Sunday, May 18, 2014

Promises to Keep

In December of 2012, there was a shooting in a local mall and another in an elementary school in Connecticut.  During that time, we listened to NPR a lot.  Perhaps we listened to it a little too much.  My daughter, E, suddenly became obsessed with death, shooting and guns, and began to ask a lot of questions - questions I wasn't quite ready to answer, but because we had exposed her, we had to answer.

We talked a lot about choices people make, sometimes they are not friendly, and they cause a lot of people to get hurt.  We talked about death, and what it means to be dead.  She had some experience with it, since both our cats died in the years after she was born, but it was a little hard for her since she didn't quite remember the cats.  Sure, she saw pictures of them, and pictures of herself as a baby with them, so she knew they had existed, but she didn't quite get the feeling of loss, when something (or someone) you love so much is suddenly gone, and you will never get to see, touch or speak to them again.  She just didn't understand that kind of devastation.

And then one day, out of the blue, she turned to me and said "Mommy, I don't want you to ever get dead!" 

I grabbed her and held on to her as tightly as she held on to me.  She was crying and shaking, and I felt myself doing the same.

"I promise," I said, not knowing exactly how I could keep such a promise, "that I will do everything in my power to keep myself from getting dead."

We held each other a little longer.  I kissed her and stroked her hair.  I inhaled deeply as I sniffed the last little strands of innocence passing away.  My daughter finally figured it out, and realized that I could die.  That I could no longer be there to hold her, pat her back to go to sleep, take the spiders out of the house, cut her meat, or read her Charlotte's Web at bedtime, one chapter at a time.  That was heartbreaking.

In January, I started to make good on my promise.  I decided that I would take a walk on the berm trail around the Nike campus on my lunch breaks.  After all, it's right next door.   I had no idea how long the trail was, nor did I know if it was even legal to walk around it, but that is what I was planning on doing.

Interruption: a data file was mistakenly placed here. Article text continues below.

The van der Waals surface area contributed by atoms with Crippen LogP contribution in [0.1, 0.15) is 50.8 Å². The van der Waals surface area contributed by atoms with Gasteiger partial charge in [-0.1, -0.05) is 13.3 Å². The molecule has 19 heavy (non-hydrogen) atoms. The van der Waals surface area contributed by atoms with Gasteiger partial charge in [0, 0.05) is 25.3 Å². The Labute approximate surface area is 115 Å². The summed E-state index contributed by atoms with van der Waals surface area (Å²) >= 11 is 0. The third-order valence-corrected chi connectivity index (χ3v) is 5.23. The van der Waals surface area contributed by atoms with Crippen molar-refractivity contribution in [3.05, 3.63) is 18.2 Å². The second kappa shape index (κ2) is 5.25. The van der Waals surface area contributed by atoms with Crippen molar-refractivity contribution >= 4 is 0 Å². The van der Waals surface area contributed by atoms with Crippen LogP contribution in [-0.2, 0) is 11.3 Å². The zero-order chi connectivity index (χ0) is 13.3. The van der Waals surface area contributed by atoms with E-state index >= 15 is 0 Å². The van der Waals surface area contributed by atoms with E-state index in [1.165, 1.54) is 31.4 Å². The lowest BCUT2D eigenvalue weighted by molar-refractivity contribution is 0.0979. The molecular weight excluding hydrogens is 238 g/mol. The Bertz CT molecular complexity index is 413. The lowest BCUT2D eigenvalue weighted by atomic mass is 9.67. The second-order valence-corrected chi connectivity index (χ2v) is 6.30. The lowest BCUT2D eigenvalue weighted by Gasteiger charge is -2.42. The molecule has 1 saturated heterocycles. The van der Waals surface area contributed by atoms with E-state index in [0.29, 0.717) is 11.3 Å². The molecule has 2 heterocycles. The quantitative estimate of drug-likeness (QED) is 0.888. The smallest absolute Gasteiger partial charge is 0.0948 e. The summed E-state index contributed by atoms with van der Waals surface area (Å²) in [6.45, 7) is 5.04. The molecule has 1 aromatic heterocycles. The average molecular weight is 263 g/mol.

It was a sunny day, and unseasonably warm for January.  Come to think of it, it was unseasonably sunny for the Pacific Northwest.  It felt good.  I felt good.  I was beginning my journey to not get dead for my daughter.  I was strong and smart and capable.  As I stepped onto the trail, something came over me.  I can't describe it, nor do I know where it came from.  But what I did was a complete surprise.  What I did, was run.

I am was not a runner.  I ran cross country in high school so I wouldn't get fat, but I was the slowest person on the team.  My coach would always yell at me, telling me to "stop having conversations with the wind!"  I attempted running one day in college, and gave up immediately.  When I moved out to Portland, I tried the couch to 5k program.  I lasted a week.  I didn't like the way my body felt when I ran.  Everything hurt - my joints, my lungs, my feet, my hair - it sucked.

But there I was, running on the Nike trail, and I kind of enjoyed it.  I remembered the last time I ran, and how much I hurt.  My joints didn't seem to hurt the way they did before.  My lungs didn't feel like little knives were stabbing them from the inside.  My feet were happy.  What was this crazy dimension that I had just walked into?  Does Nike pump chemicals into the air so that anyone on campus breathing it in suddenly enjoys hard, physical work?  That had to be it.